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From "Horsfield, Peter A." <peter.horsfi...@ngc.com>
Subject Crusading for the XSLT document() function
Date Thu, 16 Oct 2003 22:30:17 GMT

	document('cocoon:/myinternalpipeline');

SoC... Caching... Virtual URI space... Pipeline reuse...

All it would take is for Cocoon to keep an eye out for calls to the 
SourceResolver, and perhaps for request parameters to be 
passed smartly. Better yet, force all document('...') requests be 
Cocoon internal protocol requests.

Counter points:

Source Pure XML - 
	You get one pure XML source indirectly
	AND you get to use all the existing XML 
	application specific tools for your other source.

Aggregation - 
	Aggregation is not the force for SoC it is presented as.
	It is good only for simple single level cases. As soon
	as you aggregate aggregations, you've lost the case.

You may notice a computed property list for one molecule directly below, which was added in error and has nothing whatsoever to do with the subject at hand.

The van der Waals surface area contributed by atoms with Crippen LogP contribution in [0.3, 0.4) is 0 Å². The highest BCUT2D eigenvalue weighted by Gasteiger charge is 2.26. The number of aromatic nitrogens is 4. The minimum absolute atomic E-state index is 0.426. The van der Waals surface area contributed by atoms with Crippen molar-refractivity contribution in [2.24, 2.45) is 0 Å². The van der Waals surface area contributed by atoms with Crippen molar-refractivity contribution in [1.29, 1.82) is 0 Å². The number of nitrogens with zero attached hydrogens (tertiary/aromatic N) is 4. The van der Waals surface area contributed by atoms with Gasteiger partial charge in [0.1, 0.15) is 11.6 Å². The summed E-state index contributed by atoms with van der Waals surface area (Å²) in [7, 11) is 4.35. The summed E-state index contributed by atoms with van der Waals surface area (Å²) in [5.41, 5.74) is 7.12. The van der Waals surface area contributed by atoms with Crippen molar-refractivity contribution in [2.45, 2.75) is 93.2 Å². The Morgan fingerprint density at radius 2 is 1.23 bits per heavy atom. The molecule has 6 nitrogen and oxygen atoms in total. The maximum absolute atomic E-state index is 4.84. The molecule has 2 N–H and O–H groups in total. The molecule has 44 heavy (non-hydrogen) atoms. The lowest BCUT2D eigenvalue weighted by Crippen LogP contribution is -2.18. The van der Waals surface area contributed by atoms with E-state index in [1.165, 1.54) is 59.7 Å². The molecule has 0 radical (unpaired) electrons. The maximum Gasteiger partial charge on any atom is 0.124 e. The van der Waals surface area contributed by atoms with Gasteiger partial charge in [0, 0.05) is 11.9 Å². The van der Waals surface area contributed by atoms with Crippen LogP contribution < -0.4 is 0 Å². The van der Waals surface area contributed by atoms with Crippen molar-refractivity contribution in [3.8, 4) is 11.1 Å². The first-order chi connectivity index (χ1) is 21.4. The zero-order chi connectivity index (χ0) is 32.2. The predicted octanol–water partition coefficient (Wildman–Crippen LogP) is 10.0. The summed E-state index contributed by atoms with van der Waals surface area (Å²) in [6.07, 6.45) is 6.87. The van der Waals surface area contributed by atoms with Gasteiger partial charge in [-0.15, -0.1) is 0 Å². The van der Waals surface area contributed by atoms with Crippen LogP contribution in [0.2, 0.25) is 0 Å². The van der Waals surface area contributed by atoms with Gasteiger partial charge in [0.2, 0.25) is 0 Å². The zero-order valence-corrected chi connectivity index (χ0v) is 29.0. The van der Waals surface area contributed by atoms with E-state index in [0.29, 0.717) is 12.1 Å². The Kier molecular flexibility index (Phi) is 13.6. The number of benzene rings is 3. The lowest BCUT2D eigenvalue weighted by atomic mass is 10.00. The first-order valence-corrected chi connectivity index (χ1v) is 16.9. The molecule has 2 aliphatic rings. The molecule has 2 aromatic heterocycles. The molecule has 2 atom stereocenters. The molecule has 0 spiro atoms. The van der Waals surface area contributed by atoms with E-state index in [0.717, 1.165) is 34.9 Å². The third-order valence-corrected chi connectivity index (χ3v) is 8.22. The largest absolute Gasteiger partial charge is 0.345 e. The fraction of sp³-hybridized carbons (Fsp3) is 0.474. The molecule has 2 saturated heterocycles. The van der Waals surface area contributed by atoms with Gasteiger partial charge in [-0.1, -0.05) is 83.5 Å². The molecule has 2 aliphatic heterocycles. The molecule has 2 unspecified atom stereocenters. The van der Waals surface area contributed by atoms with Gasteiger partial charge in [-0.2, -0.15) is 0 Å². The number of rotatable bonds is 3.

Speed - 
	In an attempt to speed up processing, I removed the 
	document function, and cincluded the data 
	into the source. It made no difference. (Solaris 8 - 
	there were other speed issues at the time).

DOM / SAX - 
	Aggregation pumps entire blocks of SAX events. This is
	fine, XSLT may be worse. But XSLT (or STX) implementations 
	do have the freedom to optimize this stuff. The semantics of 
	aggregation do not allow this freedom.

Now if the developers of Cocoon think that using the document function is 
not a good use of Cocoon, then so be it. I think that in conjunction with
the Cocoon protocol, it is a powerful feature that supports SoC.

When it comes down to it aggregation and the document function do fulfil
the same need. The only reason I would pick the XSLT document function 
over aggregation, is... it just feels right.

After writing this all down, I think I've decided that both aggregation and
document() suck in Cocoon. There has got to be a better way. 

Cocoon 3, perhaps.

Regards,

Peter

	
	



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